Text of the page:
Surprise UK GDP Contraction Pushes Pound Australian Dollar (GBP/AUD) Exchange Rate Lower
The Pound Sterling to Australian Dollar (GBP/AUD) exchange rate extended its bearish run as the UK economy delivered its first monthly contraction since April.
With August’s monthly gross domestic product falling short of forecast, clocking in at -0.1% rather than 0.0%, confidence in the economic outlook naturally diminished.
Even so, the growth report still offered investors some positive signals to hold onto, easing the impact of the disappointing headline figure.
As the rolling three-month gross domestic product bettered expectations, showing solid growth of 0.3% even in the face of ongoing Brexit-based uncertainty, this helped to limit Pound Sterling’s (GBP) losses.
However, in the wake of talks between the UK and EU collapsing the growing risk of a no-deal Brexit continued to hang over GBP exchange rates on Thursday morning.
Australian Dollar (AUD) Finds Support as Markets Brace for US-China Talks
While hopes of a potential breakthrough in the latest round of US-China trade talks faded this failed to drag the Australian Dollar (AUD) down against its rivals.
With Chinese officials reportedly seeking to prevent a further escalation in tensions the downside bias of AUD exchange rates was limited as a sense of cautious optimism remained.
Although markets still see a risk of talks ending a day early without any fresh agreement being made this was not enough to keep AUD exchange rates under pressure for the time being.
This helped to diminish the impact of October’s Australian consumer inflation expectations survey, even as it pointed towards a sharp uptick in inflationary pressure.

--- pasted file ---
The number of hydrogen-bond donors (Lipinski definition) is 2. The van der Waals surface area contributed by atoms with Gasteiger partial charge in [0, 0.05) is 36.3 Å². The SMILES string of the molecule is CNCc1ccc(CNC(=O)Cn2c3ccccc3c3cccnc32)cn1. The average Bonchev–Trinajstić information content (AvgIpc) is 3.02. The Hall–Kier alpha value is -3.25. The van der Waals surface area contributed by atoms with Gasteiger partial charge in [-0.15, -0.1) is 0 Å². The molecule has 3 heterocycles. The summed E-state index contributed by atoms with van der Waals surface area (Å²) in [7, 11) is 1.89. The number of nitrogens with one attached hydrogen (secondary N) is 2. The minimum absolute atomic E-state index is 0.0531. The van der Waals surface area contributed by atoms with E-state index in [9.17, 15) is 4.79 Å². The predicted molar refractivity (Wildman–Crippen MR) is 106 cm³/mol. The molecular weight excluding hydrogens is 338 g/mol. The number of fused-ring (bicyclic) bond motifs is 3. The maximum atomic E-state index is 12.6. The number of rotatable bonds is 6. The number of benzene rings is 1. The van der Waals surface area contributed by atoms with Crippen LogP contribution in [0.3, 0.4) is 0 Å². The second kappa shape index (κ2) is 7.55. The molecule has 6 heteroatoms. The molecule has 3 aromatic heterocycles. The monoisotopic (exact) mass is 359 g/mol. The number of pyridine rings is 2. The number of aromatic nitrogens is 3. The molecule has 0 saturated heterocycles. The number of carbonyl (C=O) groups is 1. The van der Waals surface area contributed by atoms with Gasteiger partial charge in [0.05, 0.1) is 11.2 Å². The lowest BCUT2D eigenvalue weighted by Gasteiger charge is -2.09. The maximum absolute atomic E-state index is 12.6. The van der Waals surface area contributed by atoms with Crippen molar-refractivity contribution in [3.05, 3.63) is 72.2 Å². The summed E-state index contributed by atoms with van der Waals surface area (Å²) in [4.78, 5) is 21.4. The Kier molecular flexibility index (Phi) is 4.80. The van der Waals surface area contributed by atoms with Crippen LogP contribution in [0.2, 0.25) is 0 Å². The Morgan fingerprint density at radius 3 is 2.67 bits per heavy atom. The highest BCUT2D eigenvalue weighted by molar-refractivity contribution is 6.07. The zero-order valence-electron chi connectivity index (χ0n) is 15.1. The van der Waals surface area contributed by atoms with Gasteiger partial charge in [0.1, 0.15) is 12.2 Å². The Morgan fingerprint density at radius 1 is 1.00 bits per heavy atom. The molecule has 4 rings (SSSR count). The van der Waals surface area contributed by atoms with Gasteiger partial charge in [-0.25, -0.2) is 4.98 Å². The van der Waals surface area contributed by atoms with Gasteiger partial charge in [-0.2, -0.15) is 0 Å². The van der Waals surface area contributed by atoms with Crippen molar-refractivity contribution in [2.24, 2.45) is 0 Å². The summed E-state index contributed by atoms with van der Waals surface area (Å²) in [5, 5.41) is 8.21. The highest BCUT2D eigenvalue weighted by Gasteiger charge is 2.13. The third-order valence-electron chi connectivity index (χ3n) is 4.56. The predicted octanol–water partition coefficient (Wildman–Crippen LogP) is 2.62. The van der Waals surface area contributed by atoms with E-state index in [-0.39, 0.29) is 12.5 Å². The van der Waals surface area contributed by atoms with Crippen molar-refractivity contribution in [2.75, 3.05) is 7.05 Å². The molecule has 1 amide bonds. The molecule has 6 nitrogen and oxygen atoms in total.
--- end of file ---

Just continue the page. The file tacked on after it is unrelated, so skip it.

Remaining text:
With consumer expectations suggesting that inflation could hit 3.6% in the coming year the likelihood of the Reserve Bank of Australia (RBA) cutting interest rates further increased.
Dovish RBA Financial Stability Report May Fuel AUD Exchange Rate Downturn
Bets on the prospect of additional RBA monetary loosening could intensify further on the release of the latest financial stability report.
Investors do not expect to see any particular signs of confidence in the report, given the concerns RBA policymakers have already expressed over the economic outlook.
If signs continue to point towards the Australian economy losing momentum over the coming months the case for another interest rate cut is likely to build.
Unless the central bank shows hints of optimism in its report support for the Australian Dollar looks set to diminish.
Any increase in market risk aversion could also weigh heavily on AUD exchange rates, given the antipodean currency’s exposure to the fortunes of the Chinese economy.
Another escalation in the US-China trade dispute may put significant pressure on the Australian Dollar, helping the GBP/AUD exchange rate to recover some of its lost ground.
Without signs that the US and China could move towards an agreement in the near future the prospect of an extended global trade slowdown may leave AUD exchange rates lacking in support.